On Wednesday, following Biden’s address to Congress, Scott delivered a rebuttal in which he argued America is a fundamentally good country, and that the “anti-racism” fad threatens to do more harm than good.
“[P]owerful forces want to pull us apart," said the senator. "A hundred years ago, kids in classrooms were taught the color of their skin was their most important characteristic. And if they looked a certain way, they were inferior. Today, kids again are being taught that the color of their skin defines them, and if they look a certain way, they’re an oppressor. From colleges to corporations to our culture, people are making money and gaining power by pretending we haven’t made any progress at all, by doubling down on the divisions we’ve worked so hard to heal.”
How Joe Biden's speech to Congress differs from past presidential addresses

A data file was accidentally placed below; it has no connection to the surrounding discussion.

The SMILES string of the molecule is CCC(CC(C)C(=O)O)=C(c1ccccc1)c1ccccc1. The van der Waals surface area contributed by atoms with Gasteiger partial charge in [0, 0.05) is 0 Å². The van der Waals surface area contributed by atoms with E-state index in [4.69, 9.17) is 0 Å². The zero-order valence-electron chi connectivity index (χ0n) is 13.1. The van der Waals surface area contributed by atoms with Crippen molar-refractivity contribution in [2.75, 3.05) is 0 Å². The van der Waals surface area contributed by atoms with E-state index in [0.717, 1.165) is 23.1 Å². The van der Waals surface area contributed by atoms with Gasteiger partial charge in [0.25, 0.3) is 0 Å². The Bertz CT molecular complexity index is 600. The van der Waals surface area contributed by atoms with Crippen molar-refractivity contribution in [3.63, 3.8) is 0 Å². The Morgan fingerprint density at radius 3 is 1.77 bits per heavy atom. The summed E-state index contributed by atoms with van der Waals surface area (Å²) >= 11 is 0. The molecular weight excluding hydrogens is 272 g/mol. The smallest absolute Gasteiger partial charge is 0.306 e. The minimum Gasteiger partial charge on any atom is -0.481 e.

Things will look a lot different during the annual presidential address, from COVID-19 guidelines to history being made behind the podium.The address, which technically is not called the State of the Union, will be the first time a U.S. president speaks to both houses of Congress since the beginning of the COVID-19 pandemic, as former President Donald Trump delivered his last State of the Union on Feb. 4, 2020.
“You know this stuff is wrong,” Scott continued. “Hear me clearly: America is not a racist country. It’s backwards to fight discrimination with different types of discrimination. And it’s wrong to try to use our painful past to dishonestly shut down debates in the present.”
His remarks immediately set off liberal activists and commentators.
“I could have sworn I heard Senator Tim Scott, the sole Black Republican in the Senate, claim tonight, ‘America is not a racist nation,’” said former Labor Secretary Robert Reich. “That’s absurd.”